Threes troubles

Mike Woodson said earlier this season that if his team stopped hitting threes, he'd change his approach on offense.

If the Knicks continue to shoot threes like they did last week, the coach may be forced to do just that.

The Knicks shot just 32 percent from beyond the arc in their last five games. They missed at least 18 attempts in each of those contests.

Of course, they won three out of five, so it's hard to argue with the results. But their recent cold streak also raises a fair question: If the Knicks continue to struggle from beyond the arc, does Woodson have to limit their 3-point attempts?

If the coach chose to do so, that would likely mean more opportunities in the post and in isolation for Carmelo Anthony.

But a decrease in 3-point attempts may happen more naturally.

When Amar'e Stoudemire returns, he will get some touches in the post. In theory, this should take away a few of the Knicks' league-leading 29.2 attempts per game.

But, so far, Woodson has given no indication that he wants his players to limit their big shot attempts. His attitude is, if you are open, take it.

One reason why the Knicks may be struggling of late is that teams can sag off of Ronnie Brewer, who has had a tough time knocking down shots in recent games.

On Dec. 2, the Knicks were shooting 41.6 percent from 3-point land and Brewer was hitting 41.7 percent of his attempts. In the 12 games since, Brewer is down to 32.1 percent from beyond the arc and the Knicks have dipped to 39.5, which is still the 3rd best percentage in the NBA.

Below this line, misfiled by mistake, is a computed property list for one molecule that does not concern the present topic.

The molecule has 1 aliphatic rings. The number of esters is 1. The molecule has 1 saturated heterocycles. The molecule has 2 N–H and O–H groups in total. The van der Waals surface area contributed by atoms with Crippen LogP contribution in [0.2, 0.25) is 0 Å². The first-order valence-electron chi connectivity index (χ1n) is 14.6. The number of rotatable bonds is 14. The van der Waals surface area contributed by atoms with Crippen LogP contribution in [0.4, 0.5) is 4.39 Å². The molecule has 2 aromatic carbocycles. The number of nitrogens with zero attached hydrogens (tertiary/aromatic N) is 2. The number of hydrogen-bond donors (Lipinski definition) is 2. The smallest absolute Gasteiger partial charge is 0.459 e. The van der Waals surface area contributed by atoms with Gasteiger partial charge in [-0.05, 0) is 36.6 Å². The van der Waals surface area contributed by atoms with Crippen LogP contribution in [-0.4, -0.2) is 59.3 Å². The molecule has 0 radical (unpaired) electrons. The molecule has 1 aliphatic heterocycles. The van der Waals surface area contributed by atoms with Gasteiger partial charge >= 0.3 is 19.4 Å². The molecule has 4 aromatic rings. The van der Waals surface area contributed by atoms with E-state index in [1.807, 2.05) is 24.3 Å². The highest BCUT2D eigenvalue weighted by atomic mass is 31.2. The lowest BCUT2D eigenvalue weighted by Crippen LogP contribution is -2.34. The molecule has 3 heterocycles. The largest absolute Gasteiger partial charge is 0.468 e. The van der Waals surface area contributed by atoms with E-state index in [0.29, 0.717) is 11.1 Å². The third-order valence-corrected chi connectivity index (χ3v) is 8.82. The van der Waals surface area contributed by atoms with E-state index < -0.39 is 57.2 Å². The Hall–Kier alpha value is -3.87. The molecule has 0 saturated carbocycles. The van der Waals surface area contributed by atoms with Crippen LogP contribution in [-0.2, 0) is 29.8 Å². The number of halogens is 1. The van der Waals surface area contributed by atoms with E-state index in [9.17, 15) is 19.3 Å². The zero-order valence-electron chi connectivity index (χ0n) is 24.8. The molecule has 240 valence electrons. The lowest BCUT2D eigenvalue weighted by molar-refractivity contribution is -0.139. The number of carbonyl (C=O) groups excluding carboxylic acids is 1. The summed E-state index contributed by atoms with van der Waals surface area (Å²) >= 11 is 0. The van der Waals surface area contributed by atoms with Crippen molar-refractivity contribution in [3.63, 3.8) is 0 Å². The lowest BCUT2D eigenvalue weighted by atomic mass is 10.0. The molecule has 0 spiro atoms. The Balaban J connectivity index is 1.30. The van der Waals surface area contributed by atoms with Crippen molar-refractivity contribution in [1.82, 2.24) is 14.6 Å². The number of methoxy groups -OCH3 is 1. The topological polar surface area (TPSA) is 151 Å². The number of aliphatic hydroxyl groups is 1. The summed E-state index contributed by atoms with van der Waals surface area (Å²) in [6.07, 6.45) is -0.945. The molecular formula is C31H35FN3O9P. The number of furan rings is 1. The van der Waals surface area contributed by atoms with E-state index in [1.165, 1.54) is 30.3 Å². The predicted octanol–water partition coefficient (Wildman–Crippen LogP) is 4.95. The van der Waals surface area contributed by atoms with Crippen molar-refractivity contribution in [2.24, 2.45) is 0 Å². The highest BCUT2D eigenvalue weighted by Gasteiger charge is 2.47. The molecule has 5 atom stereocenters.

BREWER GIVES BACK: Brewer did something on Saturday that helped take his mind off of basketball.

He spent a few hours at the Kips Bay Boys & Girls Club in the Bronx to talk to 40 children about the importance of nutrition and maintaining an active lifestyle.

"I just wanted to be an inspiration to those kids, give them something to look forward to and teach them the morals of staying in shape and listening to your parents," said Brewer, who was named the Tri-State Sports and Fitness Ambassador of the Boys & Girls Club.

Brewer said being around the kids in the Bronx helped him forget about his recent struggles on the court for a few hours.

"Right now, in my situation, I'm not playing like I want to. It allows you to take you're mind off of it. It allows you to know that there is stuff bigger than basketball that you can have your affect on people," Brewer said.

Alberto Rodriguez, the athletic director of the Kips Bay Boys and Girls club, said Brewer's message sunk in with the audience.

"When it's someone that's an idol, so to speak, it's more relate-able because he's speaking from experience," Rodriguez said. "Ronnie did an incredible job."

GUERIN ON HAND: Knicks legend Richie Guerin was on hand Sunday to see his highlight on the "Garden 366" display -- which highlights one MSG moment for each day of the year. Guerin's was on Dec. 11. On that date in 1959, he posted the first 50-point game in Knicks history.

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